Launch Slideshow

Hillside Farmhouse, Boston

Hillside Farmhouse, Boston

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    Robert Benson

    The porch and stair tower signal the entrance. The light-colored entryway mixes classical portico with farmhouse porch.

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    Hooper Tetrault Studios

    The dining room is a south-facing bay with farmland views.

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    Hooper Tetrault Studios

    Living room details are simple but refined.

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    Hooper Tetrault Studios

    The library was designed as a night-time and winter retreat.

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    Robert Benson

    The south elevation's simple roof form anchors a relaxed composition of dormers and bay windows serving the bedrooms.

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    Robert Benson

    The front court suggests a working dooryard. The garage wing (right) encloses the arrival court.

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    Courtesy Albert Righter & Tittma

    First floor plan. Living areas in the room-width house are lined up like a train along the rear southern exposure. The stairwell was bumped to the front, inspiring a tower that marks the entryway.

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    Courtesy Albert Righter & Tittma

    Second floor plan. Bedrooms also get the benefit of southern light.

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    Robert Benson

    A wide porch shelters and frames the front door, which opens to a vista through the house to the south lawn.

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    Robert Benson

    The entry hall is a generous, welcoming space with vaulted ceilings.

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    Hooper Tetrault Studios

    The stair rises through the tower, wrapping around a monumental lantern column.

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    Robert Benson

    A band of windows floods the stair tower and second-floor hall with light, and a tent-like ceiling caps the space. The railing wraps without newel posts.

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    Hooper Tetrault Studios

    The free-standing tub in the master bath occupies a south-facing bay.

“This house is both serious and fun,” a judge noted appreciatively. “It’s the country house style done right, playful without being careless.” For clients described as both sophisticated and informal, architect John B. Tittmann designed a country house that flirts with farmhouse typology. The light-colored entryway mixes classical portico with farmhouse porch, and the front court suggests a working dooryard. “The garage is analogous to a barn in the way it connects to the mudroom,” Tittmann says. “It’s easy to live there with children and messy things.”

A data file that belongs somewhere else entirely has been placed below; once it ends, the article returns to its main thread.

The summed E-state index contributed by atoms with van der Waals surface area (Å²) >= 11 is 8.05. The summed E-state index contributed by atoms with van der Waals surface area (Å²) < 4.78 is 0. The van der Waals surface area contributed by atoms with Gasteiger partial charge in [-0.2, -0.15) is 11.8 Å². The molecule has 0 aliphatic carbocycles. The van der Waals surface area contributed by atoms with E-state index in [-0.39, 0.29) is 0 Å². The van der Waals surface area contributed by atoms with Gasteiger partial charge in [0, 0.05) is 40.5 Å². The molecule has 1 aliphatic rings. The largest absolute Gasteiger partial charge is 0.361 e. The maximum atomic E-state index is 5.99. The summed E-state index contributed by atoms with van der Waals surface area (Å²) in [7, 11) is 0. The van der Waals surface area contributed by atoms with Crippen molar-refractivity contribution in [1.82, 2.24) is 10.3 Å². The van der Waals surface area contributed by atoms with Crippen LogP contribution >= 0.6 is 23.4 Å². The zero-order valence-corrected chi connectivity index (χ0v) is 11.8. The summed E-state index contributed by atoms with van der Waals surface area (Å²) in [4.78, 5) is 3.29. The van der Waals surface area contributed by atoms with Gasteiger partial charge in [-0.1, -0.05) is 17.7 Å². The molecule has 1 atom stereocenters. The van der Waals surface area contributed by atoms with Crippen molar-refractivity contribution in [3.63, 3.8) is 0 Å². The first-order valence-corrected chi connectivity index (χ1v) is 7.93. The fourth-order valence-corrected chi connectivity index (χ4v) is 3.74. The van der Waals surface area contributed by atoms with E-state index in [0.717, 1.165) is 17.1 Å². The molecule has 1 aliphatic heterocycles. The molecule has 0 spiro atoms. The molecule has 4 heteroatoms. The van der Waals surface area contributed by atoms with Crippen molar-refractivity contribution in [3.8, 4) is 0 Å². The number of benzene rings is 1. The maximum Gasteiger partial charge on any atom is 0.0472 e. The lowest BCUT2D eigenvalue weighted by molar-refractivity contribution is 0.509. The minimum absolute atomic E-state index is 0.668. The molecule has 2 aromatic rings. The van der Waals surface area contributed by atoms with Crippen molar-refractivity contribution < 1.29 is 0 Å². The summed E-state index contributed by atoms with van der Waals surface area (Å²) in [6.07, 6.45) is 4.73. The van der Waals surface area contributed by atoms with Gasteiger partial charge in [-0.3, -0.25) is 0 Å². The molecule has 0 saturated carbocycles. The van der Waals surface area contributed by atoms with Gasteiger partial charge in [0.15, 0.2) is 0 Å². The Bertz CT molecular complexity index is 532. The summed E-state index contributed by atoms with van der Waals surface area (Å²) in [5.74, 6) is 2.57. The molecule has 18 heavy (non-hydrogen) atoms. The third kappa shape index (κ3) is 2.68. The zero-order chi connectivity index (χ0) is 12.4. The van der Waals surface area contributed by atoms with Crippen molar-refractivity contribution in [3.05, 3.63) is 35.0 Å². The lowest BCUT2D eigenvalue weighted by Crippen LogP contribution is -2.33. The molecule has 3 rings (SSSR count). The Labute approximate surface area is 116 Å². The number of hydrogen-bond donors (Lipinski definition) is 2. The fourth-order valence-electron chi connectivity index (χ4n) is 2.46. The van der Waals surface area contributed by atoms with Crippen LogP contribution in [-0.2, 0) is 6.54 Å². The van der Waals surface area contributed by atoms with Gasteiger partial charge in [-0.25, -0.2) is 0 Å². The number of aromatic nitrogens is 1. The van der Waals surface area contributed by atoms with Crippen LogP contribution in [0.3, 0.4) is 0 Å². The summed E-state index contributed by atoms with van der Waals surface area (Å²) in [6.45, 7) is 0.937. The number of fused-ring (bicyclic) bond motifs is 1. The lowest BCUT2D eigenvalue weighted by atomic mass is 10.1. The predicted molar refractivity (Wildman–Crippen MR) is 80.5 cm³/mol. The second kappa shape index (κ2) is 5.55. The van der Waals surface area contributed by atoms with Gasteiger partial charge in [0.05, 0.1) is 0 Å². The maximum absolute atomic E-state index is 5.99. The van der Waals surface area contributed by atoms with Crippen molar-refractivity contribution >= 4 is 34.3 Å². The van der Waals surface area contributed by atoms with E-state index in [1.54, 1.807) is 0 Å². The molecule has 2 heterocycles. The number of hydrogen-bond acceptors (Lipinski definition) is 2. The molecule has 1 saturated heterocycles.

To harness the sun in this cold climate, living and sleeping areas in the room-width house are lined up like a train along the rear southern exposure. That bumped the stairwell to the front of the house, inspiring a tower that marks the entryway. The staircase spirals around a tall lantern column that’s visible through a band of clerestory windows as you arrive. “The wife’s family spends summers on the Maine coast, so the tower seems like a lighthouse,” Tittmann says. Above, a tentlike ceiling provides a light and airy canopy.

This hybrid house combines elements of a workmanlike farmhouse with the classical imagery prevalent in New England architecture. “It’s trying to reflect those aspects of the owners’ character,” Tittmann says. “We always think of our houses as portraits of our clients.”


Entrant/Architect: Albert, Righter & Tittmann Architects, Boston; Builder: Robert Lawrence Builders, Westwood, Mass; Landscape designer: Richard Burck Associates, Somerville, Mass.; Interior designer: Su Casa Designs, Newton, Mass.; Living space: 6,127 square feet; Site: Withheld; Construction cost: Withheld; Photographers: Robert Benson Photography and Hooper Tetrault Studios.


Resources: Bathroom fittings: Kohler, www.kohler.com; Cooktop: Thermador, www.thermador.com; Dishwasher: Bosch, www.bosch.com; Doors: Horner, www.hornermillwork.com; Hardware: Baldwin, www.baldwinhardware.com; Insulation: Icynene, www.icynene.com; Kitchen fittings: Rohl, www.rohlhome.com; Kitchen fixtures: Julien, www.julien.ca; Lighting fixtures: Restoration Hardware, www.restorationhardware.com; Range: Viking, www.vikingrange.com; Paints/stains/wall finishes: Sherwin-Williams, www.sherwin-williams.com; Refrigerator: Liebherr, www.liebherr-appliances.com; Windows: Marvin, www.marvin.com